The idea is to create the look, the taste — the everything — of a French cafe.
Mille will be as French as its owners, Marcel and Stephanie Remillieux of Los Alamos.
The pair — she from Paris and he from Corsica — met years ago as physics students at Virginia Tech. A job opening posted at a Kansas City, Mo., conference brought them in 2013 to Los Alamos National Laboratory, where Marcel Remillieux works in wave physics.
“The point is I want you to feel like you’re traveling somewhere else,” Marcel Remillieux said about the cafe the duo is opening in the former Bouche Bistro space downtown. “It’s going to be French, unequivocally.”
LANL became more of a part-time pursuit in 2017 when the couple opened a cafe and small grocery, Fleur de Lys, in Los Alamos. Now follows Mille, “taking Fleur de Lys to the next level,” Marcel Remillieux said.
The couple purchased the Bouche Bistro property, 451 W. Alameda St., from Jimmy and Jennifer Day, who are in the process of dismantling their dormant downtown fine dining establishments.
Bouche Bistro offered French fine dining until the first shutdown of the coronavirus pandemic.
Marcel and Stephanie Remillieux will transform the space into another shade of French with Mille — specifically, shades of blue and black to replace Bouche’s rustic wood-colored theme.
“We are going to modify the cosmetics,” Marcel Remillieux said.
The difference will be day and night, literally. Bouche served dinner only; Mille will offer breakfast, brunch and lunch, possibly by the end of fall.
Fleur de Lys quickly attracted a following in Los Alamos with crepes, sandwiches and pastries.
One side of the store features French grocery items, the other side bakery display cases. A waffle iron is at the far end. There are several small tables in the shop, but the couple have reduced the number of tables and wouldn’t mind having even fewer.
“We didn’t want something overly complicated,” Marcel Remillieux said about Fleur de Lys. “[Mille] is going to be slightly more complicated.”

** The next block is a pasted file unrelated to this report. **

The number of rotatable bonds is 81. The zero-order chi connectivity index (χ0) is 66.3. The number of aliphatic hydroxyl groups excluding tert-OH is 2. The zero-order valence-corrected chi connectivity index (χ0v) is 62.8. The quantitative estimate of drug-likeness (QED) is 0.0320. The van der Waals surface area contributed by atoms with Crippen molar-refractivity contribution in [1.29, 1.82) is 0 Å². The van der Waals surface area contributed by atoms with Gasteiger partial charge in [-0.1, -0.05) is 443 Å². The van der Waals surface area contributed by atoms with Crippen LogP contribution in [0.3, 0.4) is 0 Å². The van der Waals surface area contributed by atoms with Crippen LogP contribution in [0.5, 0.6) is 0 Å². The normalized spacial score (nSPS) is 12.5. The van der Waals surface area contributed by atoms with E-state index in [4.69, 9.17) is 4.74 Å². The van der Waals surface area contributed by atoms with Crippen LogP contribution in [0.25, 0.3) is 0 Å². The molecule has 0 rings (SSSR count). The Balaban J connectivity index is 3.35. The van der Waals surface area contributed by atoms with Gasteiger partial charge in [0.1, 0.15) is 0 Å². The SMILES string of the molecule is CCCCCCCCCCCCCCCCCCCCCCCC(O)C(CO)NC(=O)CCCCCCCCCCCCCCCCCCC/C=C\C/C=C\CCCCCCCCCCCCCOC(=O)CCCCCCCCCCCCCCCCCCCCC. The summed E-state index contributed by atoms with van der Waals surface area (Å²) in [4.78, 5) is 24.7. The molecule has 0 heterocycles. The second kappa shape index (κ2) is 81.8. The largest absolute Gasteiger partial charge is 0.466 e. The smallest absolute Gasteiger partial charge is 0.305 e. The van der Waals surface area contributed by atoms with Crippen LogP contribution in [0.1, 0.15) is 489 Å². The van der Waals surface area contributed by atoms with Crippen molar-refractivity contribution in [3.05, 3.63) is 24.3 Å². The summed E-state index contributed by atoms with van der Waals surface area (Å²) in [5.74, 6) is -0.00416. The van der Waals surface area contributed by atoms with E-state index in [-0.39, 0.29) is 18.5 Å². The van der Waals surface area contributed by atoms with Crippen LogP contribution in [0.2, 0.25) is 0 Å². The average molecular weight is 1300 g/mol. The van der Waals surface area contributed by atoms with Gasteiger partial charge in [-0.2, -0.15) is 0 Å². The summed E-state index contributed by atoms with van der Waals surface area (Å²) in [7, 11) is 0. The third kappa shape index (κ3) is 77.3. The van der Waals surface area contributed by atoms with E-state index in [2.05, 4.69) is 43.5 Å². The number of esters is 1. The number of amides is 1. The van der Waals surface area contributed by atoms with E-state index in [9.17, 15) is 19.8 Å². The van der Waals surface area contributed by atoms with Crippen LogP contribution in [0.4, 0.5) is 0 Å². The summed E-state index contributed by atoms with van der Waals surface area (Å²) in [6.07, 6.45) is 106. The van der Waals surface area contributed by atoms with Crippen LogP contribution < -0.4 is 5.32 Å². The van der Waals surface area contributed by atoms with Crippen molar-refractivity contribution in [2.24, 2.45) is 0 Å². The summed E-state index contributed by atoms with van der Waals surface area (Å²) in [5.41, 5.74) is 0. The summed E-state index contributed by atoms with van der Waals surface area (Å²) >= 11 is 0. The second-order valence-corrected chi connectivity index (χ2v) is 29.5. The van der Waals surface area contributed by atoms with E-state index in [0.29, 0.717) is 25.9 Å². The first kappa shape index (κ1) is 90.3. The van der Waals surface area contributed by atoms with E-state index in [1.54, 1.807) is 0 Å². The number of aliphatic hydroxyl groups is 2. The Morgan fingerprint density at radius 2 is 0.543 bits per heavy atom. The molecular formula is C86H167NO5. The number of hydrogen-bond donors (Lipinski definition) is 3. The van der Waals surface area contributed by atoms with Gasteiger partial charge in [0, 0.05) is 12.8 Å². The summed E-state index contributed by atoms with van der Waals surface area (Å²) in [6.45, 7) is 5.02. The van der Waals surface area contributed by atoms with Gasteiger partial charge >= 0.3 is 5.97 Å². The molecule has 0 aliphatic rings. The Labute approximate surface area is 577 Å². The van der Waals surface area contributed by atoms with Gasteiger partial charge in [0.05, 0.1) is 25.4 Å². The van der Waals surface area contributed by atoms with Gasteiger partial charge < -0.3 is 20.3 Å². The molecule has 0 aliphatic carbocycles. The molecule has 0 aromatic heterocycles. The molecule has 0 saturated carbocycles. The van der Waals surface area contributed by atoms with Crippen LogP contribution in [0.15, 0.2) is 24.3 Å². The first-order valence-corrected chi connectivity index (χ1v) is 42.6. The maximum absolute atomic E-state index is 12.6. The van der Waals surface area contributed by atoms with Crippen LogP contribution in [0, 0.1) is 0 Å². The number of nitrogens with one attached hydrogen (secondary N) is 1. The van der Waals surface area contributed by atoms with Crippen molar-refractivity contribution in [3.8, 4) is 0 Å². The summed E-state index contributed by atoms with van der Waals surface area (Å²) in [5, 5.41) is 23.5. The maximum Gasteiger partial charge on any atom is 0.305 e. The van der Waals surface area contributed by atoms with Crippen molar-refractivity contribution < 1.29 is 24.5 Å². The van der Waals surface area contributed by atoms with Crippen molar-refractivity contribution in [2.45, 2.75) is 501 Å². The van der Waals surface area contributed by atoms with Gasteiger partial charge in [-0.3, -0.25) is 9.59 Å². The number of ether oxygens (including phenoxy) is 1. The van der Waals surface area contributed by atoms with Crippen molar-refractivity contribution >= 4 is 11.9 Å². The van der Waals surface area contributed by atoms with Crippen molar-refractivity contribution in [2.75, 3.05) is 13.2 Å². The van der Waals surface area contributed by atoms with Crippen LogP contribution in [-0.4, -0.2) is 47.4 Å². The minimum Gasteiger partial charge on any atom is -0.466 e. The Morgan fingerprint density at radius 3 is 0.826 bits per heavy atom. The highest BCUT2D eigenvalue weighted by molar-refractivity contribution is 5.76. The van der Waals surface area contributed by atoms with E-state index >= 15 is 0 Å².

The Santa Fe eatery will have some groceries but also will have indoor and outdoor dining areas. Mille will have a larger selection of crepes, as well as French salads, cheese trays, a plat du jour — simple daily entrée — and possibly soups.
“You can go to fine dining or you can go to a low-key French cafe,” Marcel Remillieux said. “We’re going to do something in between. We want something high-quality, reasonably priced, fast. You can be in and out instead of waiting for an hour.”
Mille also will offer macarons, cakes to order, morning pastries and classic French desserts.
Marcel Remillieux lifted the name from a bakery his grandfather operated in Ajaccio, the largest city on Corsica. His great-grandfather was a baker, too.
The couple have been thinking about expanding to Santa Fe for a couple of years. Los Alamos is landlocked. Marcel Remillieux said owning commercial property on the Hill is nearly impossible.
They seek to fill a void here.
“It’s something we were always talking about,” Stephanie Remillieux said. “It’s hard to find something not too fancy.”
What drove a pair of physicists to be restaurateurs?
“There is an intellectual bubble,” Marcel Remillieux said. “There is a cultural bubble. You need a bit of both. That’s why we are transitioning from physics to restaurant.”
They continue to live in Los Alamos, but their business focus is shifting to Santa Fe.
“This is going to be our priority,” Marcel Remillieux said. “We bought the building. I don’t know what will happen with Fleur de Lys. I don’t want to answer those questions right now.”